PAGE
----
The leadership of Ashland New Plays Festival digs deep into their many submissions to find a small clutch of plays worthy of exposure. More often than not, they uncover hits instead of misses.

I've seen a lot of good plays at ANPF over the last few years, but nothing has been quite as good as Blake Hackler's "What We Were," an astonishing new play about childhood sexual abuse.

Hackler is a young man, but he writes women as though he is inside of their very skin. "What We Were" follows three sisters — Tessa, Nell and Carlin — through 20 years of living with the implications of their father and his "slumber parties" in the barn on a family compound in east Texas.

Each of the women has been through their own "special" night with Daddy, and each has their own way of coping. Tessa is the one trying to outrun her past. Nell is cast as the rescuer/projector, while Carlin is still stoically in denial. Each scene seems to deal with a specific symptom of PTSD in abuse survivors, and each is unflinching in its rawness and honesty.

In one unnerving interaction, Tessa — the youngest of the three girls — is on her way to her first overnight visit with her father (a man never seen, but whose disembodied, clipped and authoritative voice is periodically injected into the proceedings via audio, as though God himself had turned rogue and become king of the dark triad). Nell, the middle child, unwittingly helps to groom the younger girl before sending her off as a lamb to slaughter.

The extraordinary perversity of this scene — wherein pathological behavior is glibly normalized, and the love of a little girl for her father is about to be violated in the most base of ways — rings more true than any film or play I have ever seen about the horrors of child abuse, and I have seen many over the years.

I am myself a survivor of physical and psychological abuse by men in positions of authority. I was amazed and moved by the accuracy and sensitivity with which Hackler has painted these characters. Everything that comes out of their mouths, and each circumstance in which they find themselves, rings terrifyingly true.

Survivors remember a feeling of helplessness at the hands of someone larger and more powerful than themselves. They will often spend their lives renegotiating their own identities as a symptom of this — how might things have gone better had they been a better person, a better son or daughter, a better scholar, a better ... anything?

OSF actor Jamie Ann Romero is superb as Tessa, the youngest and "prettiest" of the three daughters, who spends her life shape-shifting from one personality to another in order to accommodate whatever new environment she finds herself in. Romero effortlessly transforms from innocent child to borderline adult. In one scene she is 11 and brimming with innocence and joy. In the next, she is a 37-year-old woman trying to pass for 17 as she finds her latest idea of love with an 18-year-old schoolboy named Luke (played wonderfully and with great humor by Nolan Sanchez). Their scenes together are some of the most touching and authentic in the play, which show all too well how childhood trauma can take the most innocuous of circumstances and turn them into yet another dragon to be fought.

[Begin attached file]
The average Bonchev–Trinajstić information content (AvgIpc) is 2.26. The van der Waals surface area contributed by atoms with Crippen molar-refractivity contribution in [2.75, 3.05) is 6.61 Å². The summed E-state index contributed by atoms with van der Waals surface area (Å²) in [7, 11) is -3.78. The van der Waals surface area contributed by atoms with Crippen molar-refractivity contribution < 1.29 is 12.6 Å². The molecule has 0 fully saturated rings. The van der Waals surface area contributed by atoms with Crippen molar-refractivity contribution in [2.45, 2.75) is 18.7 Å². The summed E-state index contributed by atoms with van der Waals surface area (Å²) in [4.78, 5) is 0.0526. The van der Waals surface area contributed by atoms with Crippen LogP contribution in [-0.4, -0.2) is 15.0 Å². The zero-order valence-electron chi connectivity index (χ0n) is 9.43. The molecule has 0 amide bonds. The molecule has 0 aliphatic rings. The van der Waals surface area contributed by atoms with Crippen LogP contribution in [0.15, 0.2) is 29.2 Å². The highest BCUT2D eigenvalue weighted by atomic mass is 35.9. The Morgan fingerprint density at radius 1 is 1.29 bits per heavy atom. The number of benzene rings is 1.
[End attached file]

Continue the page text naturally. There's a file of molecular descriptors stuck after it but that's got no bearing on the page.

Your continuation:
As Nell, Lolly Ward plays the middle sister with a sort of under-the-radar despair that will be familiar to anyone with an enabler in their past. Her job is to keep the peace. In doing so, she becomes a co-conspirator in the dysfunction. Ward's Nell is a desperate, guilty woman who has her own demons to fight, but prefers to objectify Tessa anew by making her travails the central issue. In many ways, Nell is the most complex character in the play.

In her role as Carlin, the eldest sister, Sherilyn Lawson plays the role of the co-persecutor and denier. The first child to fall prey to her pedophile father, she has too much to deal with to even begin the healing process. Instead, she has latched on to her husband and children as a coping mechanism, and blames her two sisters for continually dredging up the past. Like so many victims, she copes by pretending that life is inevitably about pain, and that strength is the only way through.

Directed by Holly L. Derr, this is a timely play — when would it not be? — in an era when predatory sexual entitlement is front row center. The privileged few are appalled at such behavior. But for many, if not most, girls and women, and plenty of men and boys, there is a deep understanding of what it's like to live out this sort of horror beyond the proscenium arch.

Mr. Hackler and ANPF, therefore, are due this strange compliment: The closer one is to a history of abuse, the better one will understand this remarkable and groundbreaking play. In the end, it will help any viewer to better navigate the brutal dynamics with which so many adult survivors must live on a daily basis. It could help some of us come to better terms with our past and our futures, and to feel less alone.

If that's not the point of theater, I don't know what is.

— Ashland resident Jeffrey Gillespie is a Daily Tidings columnist, arts reviewer and freelance writer. Email him at gillespie.jeffrey@gmail.com.

(The Ashland New Plays Festival Fall Festival is an annual event that features staged readings of four plays chosen from hundreds of submissions from all over the world. The five-day festival concluded Oct. 22.)